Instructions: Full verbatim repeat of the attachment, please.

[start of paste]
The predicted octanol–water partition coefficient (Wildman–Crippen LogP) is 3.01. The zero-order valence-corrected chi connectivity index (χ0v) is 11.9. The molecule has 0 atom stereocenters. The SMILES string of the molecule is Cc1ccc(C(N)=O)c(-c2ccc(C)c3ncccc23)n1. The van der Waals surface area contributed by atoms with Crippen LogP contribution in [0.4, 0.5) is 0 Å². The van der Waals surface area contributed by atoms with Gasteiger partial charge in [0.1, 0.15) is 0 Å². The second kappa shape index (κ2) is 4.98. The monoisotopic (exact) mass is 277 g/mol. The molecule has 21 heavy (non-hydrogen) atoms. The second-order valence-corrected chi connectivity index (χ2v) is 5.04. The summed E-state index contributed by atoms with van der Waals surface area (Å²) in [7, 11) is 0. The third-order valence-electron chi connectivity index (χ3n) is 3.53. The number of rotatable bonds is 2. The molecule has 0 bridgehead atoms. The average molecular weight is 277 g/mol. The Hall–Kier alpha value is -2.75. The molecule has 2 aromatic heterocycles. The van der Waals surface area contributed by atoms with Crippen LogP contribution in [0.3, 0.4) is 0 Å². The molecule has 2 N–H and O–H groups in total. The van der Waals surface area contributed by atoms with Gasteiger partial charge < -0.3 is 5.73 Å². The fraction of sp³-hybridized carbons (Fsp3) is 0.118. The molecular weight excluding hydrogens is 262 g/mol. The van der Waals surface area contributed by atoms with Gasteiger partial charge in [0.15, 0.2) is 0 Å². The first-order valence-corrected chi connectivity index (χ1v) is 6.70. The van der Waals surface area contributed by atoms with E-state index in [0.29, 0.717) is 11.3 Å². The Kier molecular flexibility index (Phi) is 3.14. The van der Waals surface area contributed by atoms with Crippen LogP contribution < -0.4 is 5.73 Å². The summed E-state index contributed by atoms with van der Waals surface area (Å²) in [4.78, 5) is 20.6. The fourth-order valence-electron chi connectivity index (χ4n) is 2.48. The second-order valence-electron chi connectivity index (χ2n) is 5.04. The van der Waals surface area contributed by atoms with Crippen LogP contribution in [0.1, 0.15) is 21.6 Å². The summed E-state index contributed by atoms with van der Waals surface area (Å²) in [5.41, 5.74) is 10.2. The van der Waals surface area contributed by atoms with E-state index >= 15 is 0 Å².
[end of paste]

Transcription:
The predicted octanol–water partition coefficient (Wildman–Crippen LogP) is 3.01. The zero-order valence-corrected chi connectivity index (χ0v) is 11.9. The molecule has 0 atom stereocenters. The SMILES string of the molecule is Cc1ccc(C(N)=O)c(-c2ccc(C)c3ncccc23)n1. The van der Waals surface area contributed by atoms with Crippen LogP contribution in [0.4, 0.5) is 0 Å². The van der Waals surface area contributed by atoms with Gasteiger partial charge in [0.1, 0.15) is 0 Å². The second kappa shape index (κ2) is 4.98. The monoisotopic (exact) mass is 277 g/mol. The molecule has 21 heavy (non-hydrogen) atoms. The second-order valence-corrected chi connectivity index (χ2v) is 5.04. The summed E-state index contributed by atoms with van der Waals surface area (Å²) in [7, 11) is 0. The third-order valence-electron chi connectivity index (χ3n) is 3.53. The number of rotatable bonds is 2. The molecule has 0 bridgehead atoms. The average molecular weight is 277 g/mol. The Hall–Kier alpha value is -2.75. The molecule has 2 aromatic heterocycles. The van der Waals surface area contributed by atoms with Crippen LogP contribution in [0.3, 0.4) is 0 Å². The molecule has 2 N–H and O–H groups in total. The van der Waals surface area contributed by atoms with Gasteiger partial charge < -0.3 is 5.73 Å². The fraction of sp³-hybridized carbons (Fsp3) is 0.118. The molecular weight excluding hydrogens is 262 g/mol. The van der Waals surface area contributed by atoms with Gasteiger partial charge in [0.15, 0.2) is 0 Å². The first-order valence-corrected chi connectivity index (χ1v) is 6.70. The van der Waals surface area contributed by atoms with E-state index in [0.29, 0.717) is 11.3 Å². The Kier molecular flexibility index (Phi) is 3.14. The van der Waals surface area contributed by atoms with Crippen LogP contribution < -0.4 is 5.73 Å². The summed E-state index contributed by atoms with van der Waals surface area (Å²) in [4.78, 5) is 20.6. The fourth-order valence-electron chi connectivity index (χ4n) is 2.48. The second-order valence-electron chi connectivity index (χ2n) is 5.04. The van der Waals surface area contributed by atoms with Crippen LogP contribution in [0.1, 0.15) is 21.6 Å². The summed E-state index contributed by atoms with van der Waals surface area (Å²) in [5.41, 5.74) is 10.2. The van der Waals surface area contributed by atoms with E-state index >= 15 is 0 Å².